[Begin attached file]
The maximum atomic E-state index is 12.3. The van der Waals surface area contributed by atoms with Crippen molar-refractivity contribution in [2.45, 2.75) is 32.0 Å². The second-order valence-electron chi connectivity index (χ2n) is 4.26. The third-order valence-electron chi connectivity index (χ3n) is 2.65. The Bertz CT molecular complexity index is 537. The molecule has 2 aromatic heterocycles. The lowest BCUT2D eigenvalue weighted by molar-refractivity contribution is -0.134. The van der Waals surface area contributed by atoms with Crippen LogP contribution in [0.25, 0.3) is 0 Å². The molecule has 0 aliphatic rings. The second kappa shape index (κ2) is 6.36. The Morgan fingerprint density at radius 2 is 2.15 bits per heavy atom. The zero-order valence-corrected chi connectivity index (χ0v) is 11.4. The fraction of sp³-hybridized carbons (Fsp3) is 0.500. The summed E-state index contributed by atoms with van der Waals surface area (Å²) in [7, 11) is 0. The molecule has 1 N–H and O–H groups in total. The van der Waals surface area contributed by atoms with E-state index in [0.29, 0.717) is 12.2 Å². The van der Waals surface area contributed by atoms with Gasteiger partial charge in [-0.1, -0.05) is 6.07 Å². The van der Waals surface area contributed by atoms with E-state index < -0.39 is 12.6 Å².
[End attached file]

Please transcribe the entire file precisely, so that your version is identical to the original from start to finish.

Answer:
The maximum atomic E-state index is 12.3. The van der Waals surface area contributed by atoms with Crippen molar-refractivity contribution in [2.45, 2.75) is 32.0 Å². The second-order valence-electron chi connectivity index (χ2n) is 4.26. The third-order valence-electron chi connectivity index (χ3n) is 2.65. The Bertz CT molecular complexity index is 537. The molecule has 2 aromatic heterocycles. The lowest BCUT2D eigenvalue weighted by molar-refractivity contribution is -0.134. The van der Waals surface area contributed by atoms with Crippen LogP contribution in [0.25, 0.3) is 0 Å². The molecule has 0 aliphatic rings. The second kappa shape index (κ2) is 6.36. The Morgan fingerprint density at radius 2 is 2.15 bits per heavy atom. The zero-order valence-corrected chi connectivity index (χ0v) is 11.4. The fraction of sp³-hybridized carbons (Fsp3) is 0.500. The summed E-state index contributed by atoms with van der Waals surface area (Å²) in [7, 11) is 0. The molecule has 1 N–H and O–H groups in total. The van der Waals surface area contributed by atoms with E-state index in [0.29, 0.717) is 12.2 Å². The van der Waals surface area contributed by atoms with Gasteiger partial charge in [-0.1, -0.05) is 6.07 Å². The van der Waals surface area contributed by atoms with E-state index < -0.39 is 12.6 Å².